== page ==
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Amadeus MOZART (1756-1791)
Piano Concerto no 21 in C major K467 (1785) [27:41]
Piano Concerto no 25 in C major K503 (1786) [31:23]
London Symphony Orchestra/Sir Colin Davis
rec. London, June 1972, ADD PHILIPS
ROSETTE COLLECTION476 5316 [59:33]
assumes a special distinction given the appearance of this
recording in the “Rosette Collection” and on this occasion
the appellation is entirely correct. These are quite simply
delightful and distinguished accounts, played with real distinction,
feeling, articulation and awareness. Kovacevich is on top
form - whether playing Mozart’s notes or those of his own
devising for the cadenzas - and is ably supported by an alert
and sensitive orchestra.
no 21, it seems, baffled the composer’s father Leopold on
its first appearance who remarked: “…astonishingly difficult…several
passages simply do not harmonise unless one hears all the
he was taken aback by the expert use of discord within a
framework of counterpoint, or indeed by the fact that this
opening movement presents no less than eight ideas capable,
indeed worthy, of intricate development.
the wealth of possibilities certainly does not baffle these
artists, beginning as they do with an elegant rendering of
the march-inflected opening phrases. The recording features
what would be considered today a largish band, but one right “on
the ball”. Splendid playing echoes every turn of Kovacevich’s
pianism. I would mark out all the woodwind soloists in particular,
who are an absolute joy throughout.
to the slow movement one encounters an example of a so-called “reverie
andante”, a beautiful dream-like movement used famously in
the art film “Elvira Madigan”. Initially in the atmosphere
of today’s “authentic” performances the tempo may seem a
tad slow, but the pianist and conductor ensure that the music
never drags or bogs down. In fact there is a perfect balance
between poetry and animation. Interestingly I had to hand
the CD featuring Karl
Engel (playing on a Bosendorfer) with the Salzburg Mozarteum
under Leopold Hager. Engel’s recordings are an important
landmark since he was the first to record the works, in the
1970s, using the then newly available “Neuen Mozart-Ausgabe”.
All the concertos are played exactly as written … no more,
no less. The results are interesting, and I wouldn’t be without
them on my shelves, but they emerge as penny plain – try
for instance comparing the andante of No. 21 with Kovacevich
and you’ll see what I mean.
I cannot emphasise enough how one’s ear is ravished not only
by Kovacevich’s contribution but by the delicacy and point
of the orchestra’s contribution … and what better way of
illustrating that than by sampling the phrasing of the first
oboe - Roger Lord, I presume? What divine playing.
finale exhibits pearly finger-work from the pianist combined
with a wonderful “opera-buffa” feel imparted to the orchestra
from Davis. A delightfully impish style and one well caught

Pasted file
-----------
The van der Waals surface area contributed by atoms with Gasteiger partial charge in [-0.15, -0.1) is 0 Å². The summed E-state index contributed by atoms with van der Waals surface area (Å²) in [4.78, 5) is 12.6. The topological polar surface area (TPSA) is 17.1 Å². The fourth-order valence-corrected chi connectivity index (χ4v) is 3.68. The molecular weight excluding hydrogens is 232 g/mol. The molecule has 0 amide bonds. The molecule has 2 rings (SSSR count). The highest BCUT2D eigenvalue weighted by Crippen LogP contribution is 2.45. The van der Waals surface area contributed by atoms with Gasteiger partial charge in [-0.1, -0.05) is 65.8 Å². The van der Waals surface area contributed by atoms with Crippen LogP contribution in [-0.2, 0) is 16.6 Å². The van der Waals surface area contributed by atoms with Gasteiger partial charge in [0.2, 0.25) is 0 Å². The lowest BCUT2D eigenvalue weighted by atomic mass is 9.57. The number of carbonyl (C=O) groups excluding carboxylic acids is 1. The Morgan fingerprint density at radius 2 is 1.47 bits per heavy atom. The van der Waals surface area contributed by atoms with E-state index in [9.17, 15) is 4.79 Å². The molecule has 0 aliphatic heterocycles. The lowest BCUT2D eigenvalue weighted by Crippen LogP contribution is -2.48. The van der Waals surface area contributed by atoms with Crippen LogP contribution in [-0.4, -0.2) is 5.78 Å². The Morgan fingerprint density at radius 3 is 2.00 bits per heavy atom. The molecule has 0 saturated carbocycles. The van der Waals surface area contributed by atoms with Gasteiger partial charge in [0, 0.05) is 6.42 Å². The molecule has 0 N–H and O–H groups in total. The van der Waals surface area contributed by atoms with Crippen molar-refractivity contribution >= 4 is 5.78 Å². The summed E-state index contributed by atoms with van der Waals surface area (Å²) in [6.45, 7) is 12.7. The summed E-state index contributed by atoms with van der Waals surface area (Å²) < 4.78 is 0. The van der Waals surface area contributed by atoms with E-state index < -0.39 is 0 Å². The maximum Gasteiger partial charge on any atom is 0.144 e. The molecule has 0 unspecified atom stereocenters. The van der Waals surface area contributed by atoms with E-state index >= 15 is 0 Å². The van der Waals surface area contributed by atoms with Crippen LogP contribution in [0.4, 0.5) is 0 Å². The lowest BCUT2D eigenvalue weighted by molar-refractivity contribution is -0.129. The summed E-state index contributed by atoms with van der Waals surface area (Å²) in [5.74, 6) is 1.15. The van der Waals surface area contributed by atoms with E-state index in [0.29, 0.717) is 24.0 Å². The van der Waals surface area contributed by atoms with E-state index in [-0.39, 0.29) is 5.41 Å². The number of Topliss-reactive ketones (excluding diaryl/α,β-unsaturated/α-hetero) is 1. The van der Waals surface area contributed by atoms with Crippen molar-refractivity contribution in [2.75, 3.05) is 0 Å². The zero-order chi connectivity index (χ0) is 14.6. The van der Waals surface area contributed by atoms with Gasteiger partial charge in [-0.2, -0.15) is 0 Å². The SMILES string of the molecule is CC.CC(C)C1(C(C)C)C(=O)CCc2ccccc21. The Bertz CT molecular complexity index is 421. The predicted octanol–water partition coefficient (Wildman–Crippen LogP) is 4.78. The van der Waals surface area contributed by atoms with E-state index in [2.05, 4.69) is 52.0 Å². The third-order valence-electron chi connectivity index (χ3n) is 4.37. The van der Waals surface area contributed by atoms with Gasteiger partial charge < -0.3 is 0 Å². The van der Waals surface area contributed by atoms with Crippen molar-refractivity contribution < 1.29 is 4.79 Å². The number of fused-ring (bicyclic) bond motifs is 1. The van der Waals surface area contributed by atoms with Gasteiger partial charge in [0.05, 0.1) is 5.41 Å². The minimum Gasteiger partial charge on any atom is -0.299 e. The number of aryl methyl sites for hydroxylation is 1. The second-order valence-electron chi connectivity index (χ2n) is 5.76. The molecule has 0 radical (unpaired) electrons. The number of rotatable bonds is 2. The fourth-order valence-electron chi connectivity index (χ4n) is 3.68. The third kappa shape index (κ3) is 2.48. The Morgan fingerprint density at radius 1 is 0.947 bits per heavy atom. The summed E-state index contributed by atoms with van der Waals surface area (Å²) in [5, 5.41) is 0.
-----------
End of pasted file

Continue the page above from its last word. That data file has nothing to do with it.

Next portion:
in the recording … Walthamstow or Watford perhaps? … although
Philips are their usual enigmatic selves, unrevealing of
precise location or recording details.
number 25 is a much grander affair altogether; a “Jupiter” among
the piano concertos, and not just because it shares the same
key. Mozart felt, for the time being at least, that he had
written enough keyboard concertos for his concert appearances
and it seems he did, for a while at least, intend this to
be the last in the series. Orchestration seems fuller here
than in K467, though this is partly because of the greater
presence given to the trumpets and drums; indeed there is
altogether a more “Olympian” feeling. Kovacevich and Davis
gauge this exactly, but yet again add point and alertness
to the phrasing. The pianists’ cadenza I thought especially
beautiful slow movement moves across the aural palette like
the equivalent of a fine malt; a deep and complex interaction
of textures, and is followed once again by a joyful finale.
Incidentally I would part company with the anonymous sleeve-note
writer at this point; he (or she) talks of the movement as
being “playful but staid in its merriment”. The implication
being that because of the “Olympian” C major feel of much
of the work, Mozart couldn’t really let his guard down in
the finale. Well I think Kovacevich and Davis feel differently,
and that’s all to the good.
again this release has illustrated how, as a hard-pressed
collector in the 1970s, I missed certain discs among the
torrent of new releases which went on to become classics.
I am very glad to have made its acquaintance now, albeit
some thirty or so years late.
tiny point though; having been somewhat confused by this
pianist’s name changes over the years, (i.e. Stephen Bishop,
Bishop-Kovacevich, and then just Kovacevich), if the cover
is a reproduction of the LP of the early 1970s, shouldn’t
he at this stage have been Stephen Bishop? Oh dear, I can
feel the letters coming in already …
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